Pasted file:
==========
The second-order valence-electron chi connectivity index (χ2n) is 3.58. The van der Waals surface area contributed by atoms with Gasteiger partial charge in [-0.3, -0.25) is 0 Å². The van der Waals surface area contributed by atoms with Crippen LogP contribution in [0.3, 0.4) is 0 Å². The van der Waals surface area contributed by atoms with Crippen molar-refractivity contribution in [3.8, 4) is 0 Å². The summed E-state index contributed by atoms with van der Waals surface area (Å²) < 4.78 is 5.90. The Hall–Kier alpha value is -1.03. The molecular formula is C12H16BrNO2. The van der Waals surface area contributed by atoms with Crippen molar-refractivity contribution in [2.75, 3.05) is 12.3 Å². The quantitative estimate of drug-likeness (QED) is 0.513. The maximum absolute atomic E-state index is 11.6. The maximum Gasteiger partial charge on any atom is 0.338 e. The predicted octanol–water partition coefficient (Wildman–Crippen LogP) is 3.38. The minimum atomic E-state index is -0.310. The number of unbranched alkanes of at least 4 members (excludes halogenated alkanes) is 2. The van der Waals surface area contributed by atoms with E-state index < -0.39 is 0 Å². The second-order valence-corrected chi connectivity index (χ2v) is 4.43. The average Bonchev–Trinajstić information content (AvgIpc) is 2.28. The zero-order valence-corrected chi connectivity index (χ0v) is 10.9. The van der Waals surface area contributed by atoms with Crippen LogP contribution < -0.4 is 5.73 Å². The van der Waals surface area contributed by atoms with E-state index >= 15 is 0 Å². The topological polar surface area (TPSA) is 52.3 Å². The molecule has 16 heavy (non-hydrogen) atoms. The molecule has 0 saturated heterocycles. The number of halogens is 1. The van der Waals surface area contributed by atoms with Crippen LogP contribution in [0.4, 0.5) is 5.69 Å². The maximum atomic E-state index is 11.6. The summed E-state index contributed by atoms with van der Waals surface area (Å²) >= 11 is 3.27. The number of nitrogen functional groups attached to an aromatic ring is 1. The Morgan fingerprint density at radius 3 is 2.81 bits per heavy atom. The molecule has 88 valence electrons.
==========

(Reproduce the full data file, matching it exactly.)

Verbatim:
The second-order valence-electron chi connectivity index (χ2n) is 3.58. The van der Waals surface area contributed by atoms with Gasteiger partial charge in [-0.3, -0.25) is 0 Å². The van der Waals surface area contributed by atoms with Crippen LogP contribution in [0.3, 0.4) is 0 Å². The van der Waals surface area contributed by atoms with Crippen molar-refractivity contribution in [3.8, 4) is 0 Å². The summed E-state index contributed by atoms with van der Waals surface area (Å²) < 4.78 is 5.90. The Hall–Kier alpha value is -1.03. The molecular formula is C12H16BrNO2. The van der Waals surface area contributed by atoms with Crippen molar-refractivity contribution in [2.75, 3.05) is 12.3 Å². The quantitative estimate of drug-likeness (QED) is 0.513. The maximum absolute atomic E-state index is 11.6. The maximum Gasteiger partial charge on any atom is 0.338 e. The predicted octanol–water partition coefficient (Wildman–Crippen LogP) is 3.38. The minimum atomic E-state index is -0.310. The number of unbranched alkanes of at least 4 members (excludes halogenated alkanes) is 2. The van der Waals surface area contributed by atoms with E-state index < -0.39 is 0 Å². The second-order valence-corrected chi connectivity index (χ2v) is 4.43. The average Bonchev–Trinajstić information content (AvgIpc) is 2.28. The zero-order valence-corrected chi connectivity index (χ0v) is 10.9. The van der Waals surface area contributed by atoms with Crippen LogP contribution < -0.4 is 5.73 Å². The van der Waals surface area contributed by atoms with E-state index >= 15 is 0 Å². The topological polar surface area (TPSA) is 52.3 Å². The molecule has 16 heavy (non-hydrogen) atoms. The molecule has 0 saturated heterocycles. The number of halogens is 1. The van der Waals surface area contributed by atoms with Crippen LogP contribution in [0.4, 0.5) is 5.69 Å². The maximum atomic E-state index is 11.6. The summed E-state index contributed by atoms with van der Waals surface area (Å²) >= 11 is 3.27. The number of nitrogen functional groups attached to an aromatic ring is 1. The Morgan fingerprint density at radius 3 is 2.81 bits per heavy atom. The molecule has 88 valence electrons.